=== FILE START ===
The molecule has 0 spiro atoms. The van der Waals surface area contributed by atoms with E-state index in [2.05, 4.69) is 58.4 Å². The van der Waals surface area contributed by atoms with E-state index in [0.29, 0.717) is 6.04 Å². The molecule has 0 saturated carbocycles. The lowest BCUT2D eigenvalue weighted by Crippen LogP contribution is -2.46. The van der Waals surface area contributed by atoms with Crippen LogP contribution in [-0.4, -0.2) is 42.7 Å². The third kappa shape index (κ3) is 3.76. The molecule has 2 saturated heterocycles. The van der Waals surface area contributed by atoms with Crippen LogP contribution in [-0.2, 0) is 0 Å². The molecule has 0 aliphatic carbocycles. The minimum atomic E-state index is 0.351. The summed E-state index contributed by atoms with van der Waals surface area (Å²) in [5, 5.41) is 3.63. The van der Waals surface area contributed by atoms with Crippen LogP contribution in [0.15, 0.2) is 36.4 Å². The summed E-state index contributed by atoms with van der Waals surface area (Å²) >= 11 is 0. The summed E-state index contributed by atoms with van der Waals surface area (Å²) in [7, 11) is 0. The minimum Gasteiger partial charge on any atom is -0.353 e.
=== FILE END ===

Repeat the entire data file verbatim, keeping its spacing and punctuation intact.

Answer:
The molecule has 0 spiro atoms. The van der Waals surface area contributed by atoms with E-state index in [2.05, 4.69) is 58.4 Å². The van der Waals surface area contributed by atoms with E-state index in [0.29, 0.717) is 6.04 Å². The molecule has 0 saturated carbocycles. The lowest BCUT2D eigenvalue weighted by Crippen LogP contribution is -2.46. The van der Waals surface area contributed by atoms with Crippen LogP contribution in [-0.4, -0.2) is 42.7 Å². The third kappa shape index (κ3) is 3.76. The molecule has 2 saturated heterocycles. The van der Waals surface area contributed by atoms with Crippen LogP contribution in [-0.2, 0) is 0 Å². The molecule has 0 aliphatic carbocycles. The minimum atomic E-state index is 0.351. The summed E-state index contributed by atoms with van der Waals surface area (Å²) in [5, 5.41) is 3.63. The van der Waals surface area contributed by atoms with Crippen LogP contribution in [0.15, 0.2) is 36.4 Å². The summed E-state index contributed by atoms with van der Waals surface area (Å²) >= 11 is 0. The summed E-state index contributed by atoms with van der Waals surface area (Å²) in [7, 11) is 0. The minimum Gasteiger partial charge on any atom is -0.353 e.